Marble Falls fifth-grade coach Brad Hatfield teaches players the proper way to land when making a tackle during the team’s first practice Aug. 1. Staff photo by Jennifer Fierro
JENNIFER FIERRO • STAFF WRITER
MARBLE FALLS — Youth football will look different in Burnet and Llano counties when the season begins Aug. 27 for the Hill Country Youth Football League.
Practices officially began Aug. 1.
The league, which features players from kindergarten through sixth grade, includes teams representing Burnet, Llano, Kingsland, Marble Falls and the surrounding area.
But because Mid-Tex Youth Football League disbanded earlier this year, other city youth leagues were looking for a new league to join.
That’s how HCYFL added Smithson Valley and Kerrville. Those two, along with Burnet, Marble Falls, Lampasas, Liberty Hill, Fredericksburg and Canyon Lake, will play in Division I.
Division II will be Llano, Kingsland, Johnson City, Mason, San Saba, Lago Vista, Brady, Blanco, Goldthwaite and Comfort.
HCYFL divided teams based off of University Interscholastic League’s classifications for each city’s high school.
So the city’s with the larger enrollments went to Division I, while the smaller enrollments formed Division II.
In Division I, the playoffs are structured so there’s a big school and small school separation.
That means Marble Falls, Kerrville and Smithson Valley will play in the big school category, while Burnet, Canyon Lake, Liberty Hill, Lampasas and Fredericksburg will play in the small school category.
In addition, most of these leagues had enough fifth- and sixth-graders to form two separate teams, so each can win a league championship this year. Marble Falls will have only one junior varsity team for the third- and fourth-graders, while the other leagues will have a third-grade squad and a fourth-grade team. There’s only one team from each city for kindergarten through second grade.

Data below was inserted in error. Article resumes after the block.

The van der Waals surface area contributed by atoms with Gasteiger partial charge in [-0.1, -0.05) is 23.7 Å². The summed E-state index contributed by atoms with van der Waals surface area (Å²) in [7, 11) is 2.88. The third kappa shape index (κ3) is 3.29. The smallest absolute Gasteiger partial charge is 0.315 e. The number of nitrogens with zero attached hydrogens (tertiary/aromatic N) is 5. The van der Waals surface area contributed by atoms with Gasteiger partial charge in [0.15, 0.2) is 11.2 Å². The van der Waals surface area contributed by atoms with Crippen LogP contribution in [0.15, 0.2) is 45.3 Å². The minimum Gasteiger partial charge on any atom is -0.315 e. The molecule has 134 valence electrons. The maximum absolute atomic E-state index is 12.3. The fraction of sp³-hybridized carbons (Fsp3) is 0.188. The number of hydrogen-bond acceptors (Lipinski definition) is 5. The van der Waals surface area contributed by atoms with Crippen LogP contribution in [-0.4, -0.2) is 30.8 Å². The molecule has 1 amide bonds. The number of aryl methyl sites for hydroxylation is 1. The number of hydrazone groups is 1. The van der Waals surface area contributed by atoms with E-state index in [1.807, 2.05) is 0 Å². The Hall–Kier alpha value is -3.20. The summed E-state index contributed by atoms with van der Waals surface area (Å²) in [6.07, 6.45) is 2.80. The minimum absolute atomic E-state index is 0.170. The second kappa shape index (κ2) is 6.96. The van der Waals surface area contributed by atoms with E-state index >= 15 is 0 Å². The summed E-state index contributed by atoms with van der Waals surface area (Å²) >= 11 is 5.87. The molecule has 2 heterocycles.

Division II will only have one championship in each age group because the presidents of those city’s youth leagues didn’t want to have a team play in each grade.
The championship games will be played Oct. 29, so families can get ready for other youth sports, attend high school playoff games or other activities, HCYFL commissioner Shawn Lapuszynski said.
“They play just enough for the love of the game, and we’ll leave them hungry for more,” he said.
Quarters have been shortened to seven minutes instead of 10 regardless of age because that’s what was recommended by the athletic directors at the various high schools in each of the cities, Lapuszynski said.
But those moves weren’t the biggest accomplishment in the offseason for the commissioner. He said all Burnet youth are playing under the Burnet Youth Football League instead of having two youth leagues in that city.
“I think they registered over a hundred kids,” he said. “We were shocked. That’s a lot of good competition. They knew I was wanting it to happen. Without question it was the best thing for the kids in Burnet. They can compete together.”
Each coach is required to get certified through USA Football’s Heads Up program that teaches proper technique for every aspect of the sport as well as health-related questions such as what to look for in instances of concussions, dehydration and cardiac-related issues and the proper way to fit equipment.
Middle school, junior high and high school coaches are welcome to attend any game free of charge with a valid school identification.